Ph: 1800 113 611 or (07) 3211 6999 8 am-5 pm Monday-Thursday, Friday 9 am-5 pm


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Mary Valley Rattler Returns


The Mary Valley Rattler is getting back on track thanks to a $4.7 million grant secured as part of the Works for Queensland grants program. The Rattler Railway Company is partnering with Gympie Regional Council to have the train up and running again in December 2017. The Rattler Railway Company was established in 2014 to revive the beloved Rattler as a sustainable business that will provide continuing economic benefits to the Gympie Region.

Volunteering Sunshine Coast will be proudly offering its support for the project by sourcing volunteers to aid in its operation. Available positions include general hands, cleaners, painters, carpenters, storemen, boilermakers, fitters, customer service and on-board service. If you have an interest in steam trains, are seeking experience in the tourism sector or would just like to meet new people, please get involved in this wonderful project.

Contact us for more information:

Ph: 5443 8256
Mob: 0410 437 977 / 0410 437 237

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Sunshine Coast Volunteering Snapshot


The Sunshine Coast Volunteer Stakeholder Reference Group recently circulated a survey among the Sunshine Coast’s volunteers and the results have just come in. The strong response rate is a testament to the health of the volunteer sector on the Coast. The survey covered a number of areas including people’s attitudes toward volunteering such as what do you enjoy about volunteering, what problems you face as a volunteer and what are the main barriers to becoming a volunteer?

The most commonly identified barrier to volunteering was time, followed by a lack of information. Many volunteers had also run into problems with with workplace politics as well as difficulty finding an appropriate work/life balance. The greatest benefits were seen to be the feeling of helping others and making new friends.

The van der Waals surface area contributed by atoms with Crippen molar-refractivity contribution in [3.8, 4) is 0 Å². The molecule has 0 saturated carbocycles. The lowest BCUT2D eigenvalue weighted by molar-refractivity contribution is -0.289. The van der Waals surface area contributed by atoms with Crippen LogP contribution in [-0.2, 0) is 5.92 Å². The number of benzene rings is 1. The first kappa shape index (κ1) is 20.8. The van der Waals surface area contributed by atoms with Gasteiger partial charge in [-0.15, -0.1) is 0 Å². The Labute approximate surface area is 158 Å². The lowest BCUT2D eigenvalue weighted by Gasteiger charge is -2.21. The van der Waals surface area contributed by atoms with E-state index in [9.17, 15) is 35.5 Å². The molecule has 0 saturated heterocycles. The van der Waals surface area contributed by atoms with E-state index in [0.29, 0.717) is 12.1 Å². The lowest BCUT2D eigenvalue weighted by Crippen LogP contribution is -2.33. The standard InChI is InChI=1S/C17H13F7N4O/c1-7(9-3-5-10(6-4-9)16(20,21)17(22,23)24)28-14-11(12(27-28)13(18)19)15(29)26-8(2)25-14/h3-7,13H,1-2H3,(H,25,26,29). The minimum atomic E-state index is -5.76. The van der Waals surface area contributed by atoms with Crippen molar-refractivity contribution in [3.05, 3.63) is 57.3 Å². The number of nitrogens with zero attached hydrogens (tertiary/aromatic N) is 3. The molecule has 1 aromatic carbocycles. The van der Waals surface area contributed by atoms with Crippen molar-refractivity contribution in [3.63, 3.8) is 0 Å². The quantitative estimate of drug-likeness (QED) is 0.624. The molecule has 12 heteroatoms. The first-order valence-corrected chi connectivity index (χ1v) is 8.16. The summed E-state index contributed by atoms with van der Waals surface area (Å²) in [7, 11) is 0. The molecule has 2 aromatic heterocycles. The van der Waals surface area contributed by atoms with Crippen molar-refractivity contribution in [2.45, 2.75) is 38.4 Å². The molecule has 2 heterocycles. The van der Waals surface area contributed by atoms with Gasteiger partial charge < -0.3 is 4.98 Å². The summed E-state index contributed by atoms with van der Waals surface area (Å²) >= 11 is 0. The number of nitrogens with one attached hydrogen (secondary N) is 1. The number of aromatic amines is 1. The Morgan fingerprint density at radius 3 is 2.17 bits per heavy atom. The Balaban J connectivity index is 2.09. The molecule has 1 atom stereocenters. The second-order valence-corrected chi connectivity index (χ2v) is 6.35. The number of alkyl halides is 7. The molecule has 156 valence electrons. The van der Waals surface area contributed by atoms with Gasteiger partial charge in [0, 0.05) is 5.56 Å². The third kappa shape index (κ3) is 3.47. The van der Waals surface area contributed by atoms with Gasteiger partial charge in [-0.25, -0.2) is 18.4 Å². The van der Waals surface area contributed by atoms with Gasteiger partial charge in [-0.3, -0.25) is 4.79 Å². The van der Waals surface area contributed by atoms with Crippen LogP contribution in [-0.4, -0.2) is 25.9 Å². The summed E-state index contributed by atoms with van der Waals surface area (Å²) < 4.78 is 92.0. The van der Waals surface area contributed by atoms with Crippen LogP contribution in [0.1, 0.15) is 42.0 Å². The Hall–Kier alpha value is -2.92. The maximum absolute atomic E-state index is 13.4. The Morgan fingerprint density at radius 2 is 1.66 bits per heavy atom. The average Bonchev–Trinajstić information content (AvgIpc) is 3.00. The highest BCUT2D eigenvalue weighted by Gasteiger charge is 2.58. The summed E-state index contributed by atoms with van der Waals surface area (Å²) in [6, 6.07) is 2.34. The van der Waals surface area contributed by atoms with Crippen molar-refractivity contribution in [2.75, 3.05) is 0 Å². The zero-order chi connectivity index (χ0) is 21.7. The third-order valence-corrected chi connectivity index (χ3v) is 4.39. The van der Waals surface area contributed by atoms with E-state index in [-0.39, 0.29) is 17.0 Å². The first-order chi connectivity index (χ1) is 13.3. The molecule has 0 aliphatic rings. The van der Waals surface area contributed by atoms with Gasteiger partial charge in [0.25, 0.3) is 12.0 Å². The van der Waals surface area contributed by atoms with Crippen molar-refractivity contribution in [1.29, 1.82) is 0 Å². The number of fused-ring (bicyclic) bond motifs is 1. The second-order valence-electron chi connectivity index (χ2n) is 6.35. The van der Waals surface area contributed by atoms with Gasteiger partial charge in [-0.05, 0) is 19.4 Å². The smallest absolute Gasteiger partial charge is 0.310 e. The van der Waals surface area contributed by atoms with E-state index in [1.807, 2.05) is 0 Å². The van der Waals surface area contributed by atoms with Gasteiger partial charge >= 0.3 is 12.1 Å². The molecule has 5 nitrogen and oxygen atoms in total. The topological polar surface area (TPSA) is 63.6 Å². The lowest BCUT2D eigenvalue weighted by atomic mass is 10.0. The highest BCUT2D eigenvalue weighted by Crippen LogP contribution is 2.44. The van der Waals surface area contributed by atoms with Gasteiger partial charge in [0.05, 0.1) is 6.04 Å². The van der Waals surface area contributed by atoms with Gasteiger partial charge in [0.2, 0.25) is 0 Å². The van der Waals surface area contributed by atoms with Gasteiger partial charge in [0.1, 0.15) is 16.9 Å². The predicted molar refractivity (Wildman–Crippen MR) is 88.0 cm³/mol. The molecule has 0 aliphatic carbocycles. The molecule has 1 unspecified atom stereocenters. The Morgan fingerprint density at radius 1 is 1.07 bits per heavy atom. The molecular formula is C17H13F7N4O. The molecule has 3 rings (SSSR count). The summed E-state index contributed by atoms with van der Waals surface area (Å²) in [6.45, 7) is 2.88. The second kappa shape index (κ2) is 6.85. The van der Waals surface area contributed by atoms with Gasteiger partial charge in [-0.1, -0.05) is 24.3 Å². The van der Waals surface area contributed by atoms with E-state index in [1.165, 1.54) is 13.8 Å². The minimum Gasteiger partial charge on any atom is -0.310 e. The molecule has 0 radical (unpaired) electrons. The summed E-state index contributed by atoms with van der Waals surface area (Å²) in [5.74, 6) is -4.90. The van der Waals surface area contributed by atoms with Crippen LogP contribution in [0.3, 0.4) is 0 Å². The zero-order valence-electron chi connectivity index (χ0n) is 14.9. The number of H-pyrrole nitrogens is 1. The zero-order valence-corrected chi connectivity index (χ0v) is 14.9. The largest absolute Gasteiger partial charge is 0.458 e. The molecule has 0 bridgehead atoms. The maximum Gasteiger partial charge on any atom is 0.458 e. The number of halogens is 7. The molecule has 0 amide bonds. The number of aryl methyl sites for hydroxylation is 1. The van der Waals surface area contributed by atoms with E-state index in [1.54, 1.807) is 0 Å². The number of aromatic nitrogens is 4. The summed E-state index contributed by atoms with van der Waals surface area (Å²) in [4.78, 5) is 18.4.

The Sunshine Coast Volunteer Stakeholder Reference Group intends to disseminate the survey annually.

You can see the full report here.

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2017/18 Sunshine Coast Budget


The Sunshine Coast council recently handed down its $722 million budget, the largest to date. According to Mayor Mark Jamieson, the focus of the budget was creating Australia’s leading healthy, smart and creative region.

“Our commitment to our residents is to focus on protecting and enhancing our environment, building a strong community and growing the economy – and that is what we are doing,” Mayor Jamieson said.

Budget Snapshot
  • $106 million to maintain, renew and replace roads, pathways and stormwater assets
  • $70 million to maintain, renew and replace council’s many parks, gardens and sporting facilities
  • $37 million for libraries, galleries and community facilities
  • $30 million for economic initiatives, including major events and holiday parks
  • $32 million for preserving and enhancing the region’s environmental assets, including beach, foreshore and bushland conservation projects and clean energy projects
$237 million capital works program
  • $59 million on transportation and stormwater projects
  • $17 million on waste management infrastructure
  • $12 million on community and sporting facilities
  • $9 million on parks and gardens, cemeteries and beach accesses
  • $3 million on environmental assets and coast, canals and waterways
  • $2 million on aerodrome and holiday parks

The council has also invested $7 million in community events and grants to support the work of local not-for-profit organisations. Applications for the next round of major grants will open on 17 July and close 28 August.

Read the Community Grants Guidelines for more information.


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The Shepherd Review seeks to identify future challenges


Volunteering Sunshine Coast CEO, Cheryl Harris, was among the first to share their views on the challenges facing Australia at the Shepherd Review project’s inaugural workshop. MRC’s Executive Director, Nick Cater, and Member for Fairfax, Mr Ted O’Brien MP, also gave their thoughts in the video below.

The Shepherd Review project is a Menzies Research Centre initiative aimed at addressing the various economic challenges facing our nation through a series of national workshops.


The Sunshine Coast was the first region in the country to share their views on some of the biggest challenges facing Australia. I thank Nick Cater and the Menzies Research Centre for conducting such an important review.

Posted by Ted O'Brien – LNP Federal Member for Fairfax on Wednesday, 7 June 2017